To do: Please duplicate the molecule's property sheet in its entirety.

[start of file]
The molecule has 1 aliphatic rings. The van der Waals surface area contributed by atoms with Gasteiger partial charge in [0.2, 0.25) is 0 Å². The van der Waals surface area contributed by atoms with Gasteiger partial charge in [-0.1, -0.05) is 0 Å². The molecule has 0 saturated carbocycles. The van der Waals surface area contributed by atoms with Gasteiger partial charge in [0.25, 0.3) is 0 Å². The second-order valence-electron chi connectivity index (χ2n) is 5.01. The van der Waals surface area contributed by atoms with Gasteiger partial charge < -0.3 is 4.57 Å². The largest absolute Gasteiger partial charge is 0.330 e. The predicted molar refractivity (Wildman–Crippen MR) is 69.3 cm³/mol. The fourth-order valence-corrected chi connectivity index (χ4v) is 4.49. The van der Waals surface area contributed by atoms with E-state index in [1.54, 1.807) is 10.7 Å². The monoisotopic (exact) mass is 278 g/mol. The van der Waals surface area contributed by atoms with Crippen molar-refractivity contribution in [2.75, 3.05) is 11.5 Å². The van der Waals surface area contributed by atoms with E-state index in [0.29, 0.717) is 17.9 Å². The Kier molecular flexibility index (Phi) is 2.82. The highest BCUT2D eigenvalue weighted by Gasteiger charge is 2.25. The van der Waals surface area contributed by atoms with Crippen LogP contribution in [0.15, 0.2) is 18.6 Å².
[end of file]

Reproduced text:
The molecule has 1 aliphatic rings. The van der Waals surface area contributed by atoms with Gasteiger partial charge in [0.2, 0.25) is 0 Å². The van der Waals surface area contributed by atoms with Gasteiger partial charge in [-0.1, -0.05) is 0 Å². The molecule has 0 saturated carbocycles. The van der Waals surface area contributed by atoms with Gasteiger partial charge in [0.25, 0.3) is 0 Å². The second-order valence-electron chi connectivity index (χ2n) is 5.01. The van der Waals surface area contributed by atoms with Gasteiger partial charge < -0.3 is 4.57 Å². The largest absolute Gasteiger partial charge is 0.330 e. The predicted molar refractivity (Wildman–Crippen MR) is 69.3 cm³/mol. The fourth-order valence-corrected chi connectivity index (χ4v) is 4.49. The van der Waals surface area contributed by atoms with E-state index in [1.54, 1.807) is 10.7 Å². The monoisotopic (exact) mass is 278 g/mol. The van der Waals surface area contributed by atoms with Crippen molar-refractivity contribution in [2.75, 3.05) is 11.5 Å². The van der Waals surface area contributed by atoms with E-state index in [0.29, 0.717) is 17.9 Å². The Kier molecular flexibility index (Phi) is 2.82. The highest BCUT2D eigenvalue weighted by Gasteiger charge is 2.25. The van der Waals surface area contributed by atoms with Crippen LogP contribution in [0.15, 0.2) is 18.6 Å².